The end goal of “securing” a website is to prevent it from getting hacked. A hack could have wide-ranging ramifications; from preventing visitors to access your website, to stealing and/or encrypting sensitive customer data. Here’s what’s at stake:

Precious Data

Infosecurity Magazine stated there was “One Ransomware Victim Every 10 Seconds in 2020.” So, if you’re still thinking, “Oh please, it will never happen to me.” think again! Now, what is a ransomware attack?

It’s the horror of logging in to your computer one day to find a message across your screen saying that either 1. you’ve been blocked from using your computer or website or 2. all your personal, website or business data has been taken hostage (encrypted from you), and that the hackers demand a large sum of money be paid by a deadline or have your data deleted forever.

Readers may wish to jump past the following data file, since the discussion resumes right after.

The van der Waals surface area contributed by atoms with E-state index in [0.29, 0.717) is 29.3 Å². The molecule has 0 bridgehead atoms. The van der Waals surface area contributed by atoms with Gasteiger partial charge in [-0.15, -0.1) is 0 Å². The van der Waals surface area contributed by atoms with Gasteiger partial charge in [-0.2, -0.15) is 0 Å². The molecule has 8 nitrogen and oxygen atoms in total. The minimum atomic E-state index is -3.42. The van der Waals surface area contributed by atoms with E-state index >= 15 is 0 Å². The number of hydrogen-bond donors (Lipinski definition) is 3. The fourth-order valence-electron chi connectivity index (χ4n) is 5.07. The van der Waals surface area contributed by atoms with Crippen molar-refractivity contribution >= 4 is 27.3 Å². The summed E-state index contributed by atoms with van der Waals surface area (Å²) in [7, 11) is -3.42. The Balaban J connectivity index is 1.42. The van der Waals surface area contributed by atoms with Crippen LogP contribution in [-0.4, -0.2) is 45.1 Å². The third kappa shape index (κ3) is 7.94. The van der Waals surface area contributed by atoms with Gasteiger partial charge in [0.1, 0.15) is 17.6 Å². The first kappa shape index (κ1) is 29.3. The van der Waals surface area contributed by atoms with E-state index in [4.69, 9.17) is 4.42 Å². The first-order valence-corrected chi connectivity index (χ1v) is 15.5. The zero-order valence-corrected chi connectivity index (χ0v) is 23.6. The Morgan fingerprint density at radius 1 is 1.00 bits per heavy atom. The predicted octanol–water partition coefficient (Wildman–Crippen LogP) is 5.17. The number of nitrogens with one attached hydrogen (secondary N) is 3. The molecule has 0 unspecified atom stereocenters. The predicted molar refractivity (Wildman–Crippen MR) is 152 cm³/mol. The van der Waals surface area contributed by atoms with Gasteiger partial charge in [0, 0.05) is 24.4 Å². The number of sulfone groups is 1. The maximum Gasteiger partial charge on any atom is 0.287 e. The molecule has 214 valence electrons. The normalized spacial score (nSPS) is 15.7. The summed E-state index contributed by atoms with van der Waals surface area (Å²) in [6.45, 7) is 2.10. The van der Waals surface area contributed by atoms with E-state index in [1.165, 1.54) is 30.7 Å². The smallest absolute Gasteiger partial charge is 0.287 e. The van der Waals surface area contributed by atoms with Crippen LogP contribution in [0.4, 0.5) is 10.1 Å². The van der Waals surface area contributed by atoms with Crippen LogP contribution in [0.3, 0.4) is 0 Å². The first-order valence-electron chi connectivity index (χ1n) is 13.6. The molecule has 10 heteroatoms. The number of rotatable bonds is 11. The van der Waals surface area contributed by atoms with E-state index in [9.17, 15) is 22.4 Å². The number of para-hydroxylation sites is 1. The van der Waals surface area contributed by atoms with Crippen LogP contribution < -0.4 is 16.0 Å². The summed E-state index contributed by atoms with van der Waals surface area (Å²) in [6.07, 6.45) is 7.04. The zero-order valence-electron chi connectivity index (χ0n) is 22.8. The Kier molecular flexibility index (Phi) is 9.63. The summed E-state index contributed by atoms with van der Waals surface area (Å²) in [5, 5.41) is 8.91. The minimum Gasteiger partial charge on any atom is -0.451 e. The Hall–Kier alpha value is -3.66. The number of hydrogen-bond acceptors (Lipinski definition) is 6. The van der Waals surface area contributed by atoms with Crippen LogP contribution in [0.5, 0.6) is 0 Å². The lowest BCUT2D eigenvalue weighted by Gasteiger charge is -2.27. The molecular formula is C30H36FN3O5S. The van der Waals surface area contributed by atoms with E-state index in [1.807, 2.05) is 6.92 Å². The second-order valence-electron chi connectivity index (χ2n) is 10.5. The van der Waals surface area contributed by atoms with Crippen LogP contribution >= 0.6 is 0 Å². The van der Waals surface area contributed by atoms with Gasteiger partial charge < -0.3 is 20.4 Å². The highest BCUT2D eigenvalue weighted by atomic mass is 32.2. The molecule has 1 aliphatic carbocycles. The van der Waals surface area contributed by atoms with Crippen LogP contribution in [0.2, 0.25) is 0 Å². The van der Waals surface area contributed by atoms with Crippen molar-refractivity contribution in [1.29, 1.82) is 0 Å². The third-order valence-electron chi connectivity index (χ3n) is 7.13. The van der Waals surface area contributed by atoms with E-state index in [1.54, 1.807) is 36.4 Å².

WannaCry ransomware attack
By Unknown criminal – https://cdn.securelist.com/files/2017/05/wannacry_05.pngDownloaded from :https://securelist.com/blog/incidents/78351/wannacry-ransomware-used-in-widespread-attacks-all-over-the-world/, Public Domain, https://en.wikipedia.org/w/index.php?curid=54032765

Of course most people ignore the importance of backing up their data, so they’re forced to accept this data loss which can ruin businesses, or pay the ransom while there’s no guarantee hackers will have the honour to actually return what was held hostage after payment is made.

In May 2021, the business networks of a massive U.S. oil pipeline operator was shut down by ransomware and it paid nearly $5 million to get restarted.

Money

“Every minute, $2,900,000 is lost to cybercrime”. In addition to the loss in revenue because of ransomware, customers and partners may jump ship, and you may also have to pay hefty fines to regulatory bodies. For instance, Equifax paid a whopping $575 million to the Federal Trade Commission, as a penalty for a 2017 data breach.

Your website’s ranking

Google takes strict actions against websites that encounter data breaches. So much so that they may completely deindex hacked websites, which means that they will never show up in its search results.

google deindexed search engine land for a day

Your reputation

People just don’t trust companies that have been breached. And why would they, if it could put them at the risk of getting their data compromised?

Business relationships